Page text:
Hans Rohrbach's Report on the German Charles University

Below we give (i) Hans Rohrbach's Report on the Mathematical Institute of the German Charles University of Prague and (ii) Rohrbach's own description of how he divided his time between his work as a cryptologist in the Foreign Office in Berlin and his duties in Prague.


1. Hans Rohrbach's Report
Prague, 3 October 1944
German Charles University

To the Curator of the German Scientific High Schools Prague

Report on the Development of the Mathematical Institute of the German Charles University

I am taking the move of the Mathematical Institute into the recently completed new rooms as an opportunity to give a short report on the development of the Institute in the last year. Up to the end of 1943 no research work was carried out in the Institute. The two established professors had been assigned to war work but, in addition, continued to carry out their teaching duties. The assistant had been drafted into the army, and no additional mathematicians were available. However, since I arrived here, I have made efforts to have the Institute itself to be involved in war related research. To achieve this I required more space and more collaborators. Once my requests to enlarge the Institute were granted in a satisfactory way by the curator, the work of setting up began a year ago. In the meantime I had appointed Dr Gentzen to be a lecturer at the Institute and had trained Miss Garkisch as a computer. In the hope that work on the new rooms would soon be completed, I accepted the first war related tasks to be undertaken at the Mathematical Institute. As computer, in addition to Miss Garkisch, from time to time we employed students; the direction of the research tasks was undertaken by Dr Gentzen as I was occupied with my activities in Berlin and can only be in Prague for part of the time. At the same time I made a request to the Planning Office of the Reichsforschungsrat that they allowed the return of mathematicians serving in the army. The first of these arrived in July of this year and could be assigned to further research tasks. At the beginning of August we made a temporary move into the new rooms. The procurement of the necessary fittings naturally caused difficulties and there was a delay for some time. In any event, we can now say that the Institute is already carrying out essential work on research tasks. At present the following scientists are working at the Institute: Docent Dr Gentzen; Dr Franz Krammer; secondary school teacher Walter Tietze; and Dr Paul Armsen. In addition there are the following assistants: the students Helmut Wolf, Wolfgang Fleischmann, Maria Burian; and the technical assistant Maria Garkisch. Additional collaborators and assistants are requested. The work of the Institute is progressing as planned, in accordance with the demands of total war.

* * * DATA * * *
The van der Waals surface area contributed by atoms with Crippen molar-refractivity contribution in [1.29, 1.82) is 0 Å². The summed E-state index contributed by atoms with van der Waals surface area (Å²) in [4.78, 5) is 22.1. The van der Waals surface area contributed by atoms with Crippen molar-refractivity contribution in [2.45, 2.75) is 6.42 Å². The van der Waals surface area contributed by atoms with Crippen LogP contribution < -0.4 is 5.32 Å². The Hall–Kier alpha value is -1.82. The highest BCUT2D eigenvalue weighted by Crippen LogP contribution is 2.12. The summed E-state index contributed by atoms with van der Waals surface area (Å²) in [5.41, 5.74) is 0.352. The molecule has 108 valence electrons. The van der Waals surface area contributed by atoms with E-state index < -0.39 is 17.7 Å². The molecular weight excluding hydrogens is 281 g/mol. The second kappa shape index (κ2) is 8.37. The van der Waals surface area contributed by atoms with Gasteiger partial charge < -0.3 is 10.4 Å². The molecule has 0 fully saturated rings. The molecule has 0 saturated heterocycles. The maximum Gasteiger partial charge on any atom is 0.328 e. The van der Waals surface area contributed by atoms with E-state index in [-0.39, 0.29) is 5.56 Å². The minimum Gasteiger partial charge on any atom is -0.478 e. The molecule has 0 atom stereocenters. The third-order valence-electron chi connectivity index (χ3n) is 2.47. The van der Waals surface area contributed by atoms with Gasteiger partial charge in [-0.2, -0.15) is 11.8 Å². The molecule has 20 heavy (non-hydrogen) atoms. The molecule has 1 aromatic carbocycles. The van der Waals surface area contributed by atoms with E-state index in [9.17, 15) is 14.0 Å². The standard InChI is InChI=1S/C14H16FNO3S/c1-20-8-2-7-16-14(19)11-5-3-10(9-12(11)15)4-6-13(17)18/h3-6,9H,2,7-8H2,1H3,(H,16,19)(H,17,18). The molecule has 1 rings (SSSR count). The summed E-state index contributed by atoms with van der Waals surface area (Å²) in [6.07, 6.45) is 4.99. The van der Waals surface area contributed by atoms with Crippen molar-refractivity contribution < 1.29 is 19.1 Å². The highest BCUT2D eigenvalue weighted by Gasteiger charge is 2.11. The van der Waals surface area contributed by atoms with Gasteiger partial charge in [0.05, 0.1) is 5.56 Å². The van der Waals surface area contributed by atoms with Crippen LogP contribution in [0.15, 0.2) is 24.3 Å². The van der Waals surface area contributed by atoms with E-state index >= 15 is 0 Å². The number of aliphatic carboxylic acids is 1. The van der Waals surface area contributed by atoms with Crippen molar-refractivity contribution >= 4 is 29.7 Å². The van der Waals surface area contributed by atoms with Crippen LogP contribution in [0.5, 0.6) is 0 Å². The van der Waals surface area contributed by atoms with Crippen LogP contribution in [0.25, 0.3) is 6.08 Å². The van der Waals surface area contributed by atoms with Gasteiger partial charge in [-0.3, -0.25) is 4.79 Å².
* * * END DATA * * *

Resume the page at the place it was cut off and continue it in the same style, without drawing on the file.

In summary I express the conviction that the curator's decision to commission the preparations for the Mathematical Institute was correct. I hope that the development of the Institute described and, through the new study requirement, the increased significance of mathematics, have shown that it is necessary to provide the Mathematical Institute of the German University of Prague with full support both for the remaining preparations and the acquisitions still to come.

The Director of the Mathematical Institute of the German University
Rohrbach

2. Rohrbach's two wartime positions
In the above report, Rohrbach explains that he cannot give his full attention to the Mathematical Institute of the German University of Prague because of his commitments in Berlin. Here is his own description of how he split his time between these two tasks in the months that followed the report:

I had concluded my activity there [Prague] for the winter semester 1944-45 [at the end of February] and was in Berlin, where during the war I was busy full time at the Foreign Office. I looked after the work in Prague for only two days in the week during the semester, travelling there at night in a sleeper coach, two night later back in a sleeper coach, thus working four days a week in Berlin, two days in Prague. During the vacations I was busy only in Berlin. I intended to return to Prague for the summer semester 1945 [at the end of April]. I had as always left everything personal behind in the Institute, in particular books, lecture manuscripts, etc. But at the beginning of April 1945 I was already in the store of the Foreign Office in Thuringia.


JOC/EFR April 2016

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